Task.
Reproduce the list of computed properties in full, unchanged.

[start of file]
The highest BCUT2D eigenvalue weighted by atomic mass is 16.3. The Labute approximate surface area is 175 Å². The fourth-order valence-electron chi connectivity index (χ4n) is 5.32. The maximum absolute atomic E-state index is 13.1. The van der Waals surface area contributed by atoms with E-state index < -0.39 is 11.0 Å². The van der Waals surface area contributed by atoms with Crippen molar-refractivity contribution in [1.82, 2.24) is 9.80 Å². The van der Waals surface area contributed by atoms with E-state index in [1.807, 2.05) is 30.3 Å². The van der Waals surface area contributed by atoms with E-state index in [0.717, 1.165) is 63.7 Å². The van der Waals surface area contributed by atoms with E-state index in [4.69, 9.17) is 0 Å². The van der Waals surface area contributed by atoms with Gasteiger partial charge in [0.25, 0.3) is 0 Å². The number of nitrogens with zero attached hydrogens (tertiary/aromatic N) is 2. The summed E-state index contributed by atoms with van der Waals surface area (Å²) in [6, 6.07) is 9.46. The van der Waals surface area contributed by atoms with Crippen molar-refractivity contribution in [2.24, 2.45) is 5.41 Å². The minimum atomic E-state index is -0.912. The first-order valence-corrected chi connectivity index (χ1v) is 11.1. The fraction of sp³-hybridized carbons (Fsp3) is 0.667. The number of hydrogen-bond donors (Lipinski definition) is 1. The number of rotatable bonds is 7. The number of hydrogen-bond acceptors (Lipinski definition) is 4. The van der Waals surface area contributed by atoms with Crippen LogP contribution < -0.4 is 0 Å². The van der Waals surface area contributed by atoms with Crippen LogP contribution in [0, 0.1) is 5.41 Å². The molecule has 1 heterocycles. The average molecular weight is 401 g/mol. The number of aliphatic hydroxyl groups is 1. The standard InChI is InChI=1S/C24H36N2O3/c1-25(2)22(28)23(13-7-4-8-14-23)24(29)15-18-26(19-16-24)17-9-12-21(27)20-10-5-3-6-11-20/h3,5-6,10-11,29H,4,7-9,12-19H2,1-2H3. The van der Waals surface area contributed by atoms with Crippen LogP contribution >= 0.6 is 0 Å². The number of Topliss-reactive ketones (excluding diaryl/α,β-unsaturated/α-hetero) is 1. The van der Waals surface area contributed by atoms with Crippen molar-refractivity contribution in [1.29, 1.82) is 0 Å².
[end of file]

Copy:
The highest BCUT2D eigenvalue weighted by atomic mass is 16.3. The Labute approximate surface area is 175 Å². The fourth-order valence-electron chi connectivity index (χ4n) is 5.32. The maximum absolute atomic E-state index is 13.1. The van der Waals surface area contributed by atoms with E-state index < -0.39 is 11.0 Å². The van der Waals surface area contributed by atoms with Crippen molar-refractivity contribution in [1.82, 2.24) is 9.80 Å². The van der Waals surface area contributed by atoms with E-state index in [1.807, 2.05) is 30.3 Å². The van der Waals surface area contributed by atoms with E-state index in [0.717, 1.165) is 63.7 Å². The van der Waals surface area contributed by atoms with E-state index in [4.69, 9.17) is 0 Å². The van der Waals surface area contributed by atoms with Gasteiger partial charge in [0.25, 0.3) is 0 Å². The number of nitrogens with zero attached hydrogens (tertiary/aromatic N) is 2. The summed E-state index contributed by atoms with van der Waals surface area (Å²) in [6, 6.07) is 9.46. The van der Waals surface area contributed by atoms with Crippen molar-refractivity contribution in [2.24, 2.45) is 5.41 Å². The minimum atomic E-state index is -0.912. The first-order valence-corrected chi connectivity index (χ1v) is 11.1. The fraction of sp³-hybridized carbons (Fsp3) is 0.667. The number of hydrogen-bond donors (Lipinski definition) is 1. The number of rotatable bonds is 7. The number of hydrogen-bond acceptors (Lipinski definition) is 4. The van der Waals surface area contributed by atoms with Crippen LogP contribution < -0.4 is 0 Å². The van der Waals surface area contributed by atoms with Crippen LogP contribution in [0, 0.1) is 5.41 Å². The molecule has 1 heterocycles. The average molecular weight is 401 g/mol. The number of aliphatic hydroxyl groups is 1. The standard InChI is InChI=1S/C24H36N2O3/c1-25(2)22(28)23(13-7-4-8-14-23)24(29)15-18-26(19-16-24)17-9-12-21(27)20-10-5-3-6-11-20/h3,5-6,10-11,29H,4,7-9,12-19H2,1-2H3. The van der Waals surface area contributed by atoms with Crippen LogP contribution >= 0.6 is 0 Å². The number of Topliss-reactive ketones (excluding diaryl/α,β-unsaturated/α-hetero) is 1. The van der Waals surface area contributed by atoms with Crippen molar-refractivity contribution in [1.29, 1.82) is 0 Å².